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Activist investor Icahn wins seats on Nuance board

Investor Carl Icahn, with two members on the board, is expected to press for changes at the struggling Burlington company.

Chip East/Reuters/file

Investor Carl Icahn, with two members on the board, is expected to press for changes at the struggling Burlington company.

Activist investor Carl Icahn grabbed two seats on the board of Nuance Communication Inc. of Burlington, giving the Wall Street brawler even more sway over the speech recognition giant.

In an agreement with Nuance, Icahn will place his son Brett Icahn and David Schechter, a senior analyst at his investment firm, on its board in exchange for not blocking appointments of the company’s other directors or increasing his stake in Nuance to more than 20 percent before its next annual meeting, in 2014.

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Icahn has used large positions in a company’s stock to pressure management to make changes to improve performance or share price. He was able to install three directors on the board of Biogen Idec Inc. of Weston beginning in 2009, and the biotech giant subsequently underwent a significant overhaul.

Icahn began buying Nuance stock in April. His stake is now up to 16.7 percent, making him the company’s single largest shareholder.

Nuance is the maker of Dragon NaturallySpeaking software and the voice recognition technology behind Apple Inc.’s Siri. Despite the growing use of speech technology in everyday computer applications and smartphones, Nuance’s stock has taken a nose dive over the past year, down 25 percent while the overall market is up. Its shares closed Tuesday at $18.13, down about 2 percent from the previous day.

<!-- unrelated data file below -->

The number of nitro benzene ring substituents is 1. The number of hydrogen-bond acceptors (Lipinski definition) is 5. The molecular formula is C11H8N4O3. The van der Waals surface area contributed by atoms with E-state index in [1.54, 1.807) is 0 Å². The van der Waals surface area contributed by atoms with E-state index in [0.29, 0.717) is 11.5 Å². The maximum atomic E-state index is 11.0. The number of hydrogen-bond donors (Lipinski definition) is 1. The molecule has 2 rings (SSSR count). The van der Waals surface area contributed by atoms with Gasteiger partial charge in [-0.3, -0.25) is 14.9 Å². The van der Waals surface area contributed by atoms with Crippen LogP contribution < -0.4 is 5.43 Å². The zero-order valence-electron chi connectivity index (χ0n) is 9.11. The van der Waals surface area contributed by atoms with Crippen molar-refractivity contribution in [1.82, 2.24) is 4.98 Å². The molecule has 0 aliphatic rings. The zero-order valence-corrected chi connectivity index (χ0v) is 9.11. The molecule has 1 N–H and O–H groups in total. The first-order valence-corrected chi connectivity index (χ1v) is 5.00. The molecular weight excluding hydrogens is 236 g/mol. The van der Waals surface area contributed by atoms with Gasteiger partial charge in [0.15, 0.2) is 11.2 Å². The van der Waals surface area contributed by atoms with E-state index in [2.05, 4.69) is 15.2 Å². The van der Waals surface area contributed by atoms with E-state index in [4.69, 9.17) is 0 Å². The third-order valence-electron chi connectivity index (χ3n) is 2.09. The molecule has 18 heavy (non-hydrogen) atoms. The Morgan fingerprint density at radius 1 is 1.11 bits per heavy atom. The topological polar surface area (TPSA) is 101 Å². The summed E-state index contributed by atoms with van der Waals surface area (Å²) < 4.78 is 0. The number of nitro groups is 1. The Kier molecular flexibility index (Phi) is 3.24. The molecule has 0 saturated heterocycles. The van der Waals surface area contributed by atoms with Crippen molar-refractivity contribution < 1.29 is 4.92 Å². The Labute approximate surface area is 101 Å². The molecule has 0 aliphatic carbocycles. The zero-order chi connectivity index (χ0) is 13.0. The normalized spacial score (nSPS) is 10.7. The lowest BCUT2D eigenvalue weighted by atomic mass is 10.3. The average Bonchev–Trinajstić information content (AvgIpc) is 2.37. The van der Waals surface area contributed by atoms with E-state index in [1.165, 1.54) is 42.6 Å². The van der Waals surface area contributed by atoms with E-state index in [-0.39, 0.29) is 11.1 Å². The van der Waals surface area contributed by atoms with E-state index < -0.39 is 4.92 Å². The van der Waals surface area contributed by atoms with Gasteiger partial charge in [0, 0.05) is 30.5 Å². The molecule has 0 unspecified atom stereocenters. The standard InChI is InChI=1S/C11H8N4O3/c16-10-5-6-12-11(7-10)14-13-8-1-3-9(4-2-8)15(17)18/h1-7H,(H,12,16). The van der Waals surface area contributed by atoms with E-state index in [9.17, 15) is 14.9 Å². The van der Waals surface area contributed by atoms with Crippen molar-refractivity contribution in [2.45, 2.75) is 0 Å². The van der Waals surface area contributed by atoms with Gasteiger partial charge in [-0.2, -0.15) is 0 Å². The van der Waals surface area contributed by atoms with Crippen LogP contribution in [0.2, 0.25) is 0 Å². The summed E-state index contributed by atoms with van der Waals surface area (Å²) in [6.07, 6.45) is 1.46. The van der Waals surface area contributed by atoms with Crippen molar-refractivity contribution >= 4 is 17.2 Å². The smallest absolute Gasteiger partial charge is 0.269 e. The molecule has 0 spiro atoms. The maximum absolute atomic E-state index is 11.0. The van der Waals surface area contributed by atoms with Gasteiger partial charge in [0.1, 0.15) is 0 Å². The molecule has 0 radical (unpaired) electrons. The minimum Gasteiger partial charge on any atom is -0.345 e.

The deal between Nuance and Icahn may buy the Burlington company some time. So far, Icahn has made mildly upbeat statements about Nuance, but with two members of his team inside the boardroom, he is expected to press the company to make changes, according to Daniel Ives, an analyst at FBR Capital Markets and Co.

“It’s going to put a lot more heat in the kitchen,” said Ives, who noted that the numerous acquisitions of other technology companies Nuance has made in recent years have not all resulted in success stories.

On his Twitter account Tuesday, Icahn said he was “Happy to have reached an agreement with Nuance Communications,” over the board seats, and said he was “optimistic their impact” will result in a higher stock down the road.

So far, there have not been public fireworks between Icahn and Nuance chief executive officer Paul Ricci, himself known for tough corporate tactics.

“We are pleased to welcome Brett and David to our Board of Directors and look forward to their contributions,” said Ricci, in a prepared statement. “Over the past few quarters, we have made significant progress in our efforts to deliver enhanced stockholder value, and we remain enthusiastic about Nuance’s long-term prospects.”

Nuance declined to comment further on the deal with Icahn.

Michael B. Farrell can be reached at michael.farrell@globe.com.

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